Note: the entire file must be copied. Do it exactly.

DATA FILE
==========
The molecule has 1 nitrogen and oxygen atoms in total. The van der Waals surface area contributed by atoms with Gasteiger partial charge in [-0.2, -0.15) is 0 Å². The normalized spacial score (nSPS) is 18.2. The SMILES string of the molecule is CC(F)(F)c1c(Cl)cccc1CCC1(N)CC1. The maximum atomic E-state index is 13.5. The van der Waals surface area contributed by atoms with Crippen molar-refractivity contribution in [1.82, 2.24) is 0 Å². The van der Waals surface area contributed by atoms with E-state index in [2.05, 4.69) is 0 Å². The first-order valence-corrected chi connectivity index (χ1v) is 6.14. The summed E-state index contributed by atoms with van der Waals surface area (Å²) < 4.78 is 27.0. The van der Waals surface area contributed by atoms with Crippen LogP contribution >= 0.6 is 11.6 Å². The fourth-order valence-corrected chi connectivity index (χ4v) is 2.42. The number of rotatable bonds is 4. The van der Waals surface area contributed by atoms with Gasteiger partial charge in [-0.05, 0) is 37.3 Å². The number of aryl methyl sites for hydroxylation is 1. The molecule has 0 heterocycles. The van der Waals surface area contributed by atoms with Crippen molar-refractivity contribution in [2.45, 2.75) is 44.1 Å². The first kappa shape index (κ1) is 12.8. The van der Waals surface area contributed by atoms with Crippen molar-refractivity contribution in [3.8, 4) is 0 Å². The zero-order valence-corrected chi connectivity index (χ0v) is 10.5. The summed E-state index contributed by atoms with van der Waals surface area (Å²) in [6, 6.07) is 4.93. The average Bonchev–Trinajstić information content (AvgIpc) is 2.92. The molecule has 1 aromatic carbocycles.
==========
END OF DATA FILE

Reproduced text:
The molecule has 1 nitrogen and oxygen atoms in total. The van der Waals surface area contributed by atoms with Gasteiger partial charge in [-0.2, -0.15) is 0 Å². The normalized spacial score (nSPS) is 18.2. The SMILES string of the molecule is CC(F)(F)c1c(Cl)cccc1CCC1(N)CC1. The maximum atomic E-state index is 13.5. The van der Waals surface area contributed by atoms with Crippen molar-refractivity contribution in [1.82, 2.24) is 0 Å². The van der Waals surface area contributed by atoms with E-state index in [2.05, 4.69) is 0 Å². The first-order valence-corrected chi connectivity index (χ1v) is 6.14. The summed E-state index contributed by atoms with van der Waals surface area (Å²) < 4.78 is 27.0. The van der Waals surface area contributed by atoms with Crippen LogP contribution >= 0.6 is 11.6 Å². The fourth-order valence-corrected chi connectivity index (χ4v) is 2.42. The number of rotatable bonds is 4. The van der Waals surface area contributed by atoms with Gasteiger partial charge in [-0.05, 0) is 37.3 Å². The number of aryl methyl sites for hydroxylation is 1. The molecule has 0 heterocycles. The van der Waals surface area contributed by atoms with Crippen molar-refractivity contribution in [2.45, 2.75) is 44.1 Å². The first kappa shape index (κ1) is 12.8. The van der Waals surface area contributed by atoms with Crippen molar-refractivity contribution in [3.8, 4) is 0 Å². The zero-order valence-corrected chi connectivity index (χ0v) is 10.5. The summed E-state index contributed by atoms with van der Waals surface area (Å²) in [6, 6.07) is 4.93. The average Bonchev–Trinajstić information content (AvgIpc) is 2.92. The molecule has 1 aromatic carbocycles.